Wall Street fled in droves after weight-loss devices maker EnteroMedics (NSDQ:ETRM) announced that its Maestro vagal blocking system failed to meet endpoints in a pivotal study, but the mass exodus isn’t discouraging the company from moving forward with a bid for FDA approval.
Treatment with Maestro therapy didn’t hit targets in the ReCharge study, but rates of excess weight loss combined with the demonstrated safety profile of the neurostimulation implant may be enough to get the device through the premarket approval process, the company reported.
"Even though we did not reach the predefined efficacy thresholds, data from the ReCharge trial clearly demonstrate VBloc Therapy’s positive effect on weight loss, while adding to an excellent safety record," EnteroMedics president & CEO Mark Knudson said in prepared remarks. "Based on these compelling results, and the totality of our clinical experience with the Maestro System, which now includes more than 600 patients worldwide, we believe EnteroMedics is well positioned to deliver this novel therapy to people with obesity in the U.S."
"We are moving forward with a PMA application to the FDA, in addition to advancing our plans for pursuing other indications, including obesity-related diabetes and hypertension, outside the U.S.," Knudson added.
ETRM shares opened at $2.97 on Feb. 7, 2013, prior to the release of the study results, and had sunk 56.6% by early afternoon today when they were trading at $1.29.
The study results, although shy of goals, demonstrated "a clinically meaningful and statistically significant excess weight loss (EWL) of 24.4% for VBloc Therapy-treated patients, with 52.5% of patients achieving at least 20% EWL," according to the press release.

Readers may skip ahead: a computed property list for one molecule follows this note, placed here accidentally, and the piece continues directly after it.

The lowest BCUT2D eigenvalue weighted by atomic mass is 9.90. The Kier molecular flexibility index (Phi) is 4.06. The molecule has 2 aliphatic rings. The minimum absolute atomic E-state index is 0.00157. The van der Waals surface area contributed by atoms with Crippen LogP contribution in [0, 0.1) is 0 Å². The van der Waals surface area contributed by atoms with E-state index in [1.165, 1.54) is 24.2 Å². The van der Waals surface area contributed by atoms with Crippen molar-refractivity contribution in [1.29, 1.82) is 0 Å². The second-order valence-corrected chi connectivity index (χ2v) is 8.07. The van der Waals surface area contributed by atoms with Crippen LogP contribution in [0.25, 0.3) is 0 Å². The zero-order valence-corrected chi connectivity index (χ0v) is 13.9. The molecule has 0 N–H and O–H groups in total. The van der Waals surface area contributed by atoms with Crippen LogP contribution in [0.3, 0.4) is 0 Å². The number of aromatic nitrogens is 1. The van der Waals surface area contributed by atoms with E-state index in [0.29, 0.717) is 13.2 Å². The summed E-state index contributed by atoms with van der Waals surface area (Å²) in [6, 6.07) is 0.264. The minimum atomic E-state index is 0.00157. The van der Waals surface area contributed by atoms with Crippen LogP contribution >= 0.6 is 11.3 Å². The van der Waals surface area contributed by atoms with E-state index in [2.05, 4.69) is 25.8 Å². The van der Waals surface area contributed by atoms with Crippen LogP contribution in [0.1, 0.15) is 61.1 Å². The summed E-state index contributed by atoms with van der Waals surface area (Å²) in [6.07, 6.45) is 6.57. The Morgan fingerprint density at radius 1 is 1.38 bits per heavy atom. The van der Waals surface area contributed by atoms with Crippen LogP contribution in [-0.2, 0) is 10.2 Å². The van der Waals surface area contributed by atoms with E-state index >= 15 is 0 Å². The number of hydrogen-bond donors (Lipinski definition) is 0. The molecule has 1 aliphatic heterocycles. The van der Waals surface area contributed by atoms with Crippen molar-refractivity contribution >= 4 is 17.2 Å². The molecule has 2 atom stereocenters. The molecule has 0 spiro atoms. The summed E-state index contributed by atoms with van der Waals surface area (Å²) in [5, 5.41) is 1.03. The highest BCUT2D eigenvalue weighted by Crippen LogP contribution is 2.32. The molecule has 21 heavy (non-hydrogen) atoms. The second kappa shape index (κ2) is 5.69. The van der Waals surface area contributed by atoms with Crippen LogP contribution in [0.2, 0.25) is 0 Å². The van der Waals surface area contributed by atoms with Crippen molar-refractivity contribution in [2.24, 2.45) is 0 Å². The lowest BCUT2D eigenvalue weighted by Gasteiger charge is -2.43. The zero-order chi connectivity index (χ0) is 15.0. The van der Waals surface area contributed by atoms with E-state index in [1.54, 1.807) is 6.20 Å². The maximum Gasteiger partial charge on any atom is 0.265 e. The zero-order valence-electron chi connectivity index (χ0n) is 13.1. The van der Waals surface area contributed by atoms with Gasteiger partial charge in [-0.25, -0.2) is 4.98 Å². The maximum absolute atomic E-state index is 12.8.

EnteroMedics’ Maestro implantable therapy stimulates the Vagus nerve, located between the stomach and the esophagus, in order to alter a patient’s eating habits by modifying their physiological cravings.
"We tried to understand why people became over-weight and obese, and what was the underlying mechanism," Knudson told MassDevice.com in an interview last year. "As we looked into it more closely, we found that the autonomic nervous system – which is the body’s house-keeping nervous system, the nervous system that works outside of a person’s volitional control … was internally involved in the control of hunger, feelings of fullness, control of glucose, control of blood pressure."
"We’re the 1st company that’s developed really effective, commercially viable and available neural-blocking technology for the treatment of any problem," he added. "VBloc therapy uses very high frequency electrical signals to block the naturally occurring signals on the vagus nerve, on the autonomic nerve, from the brain to the stomach and the rest of the gut and from the gut and stomach to the brain."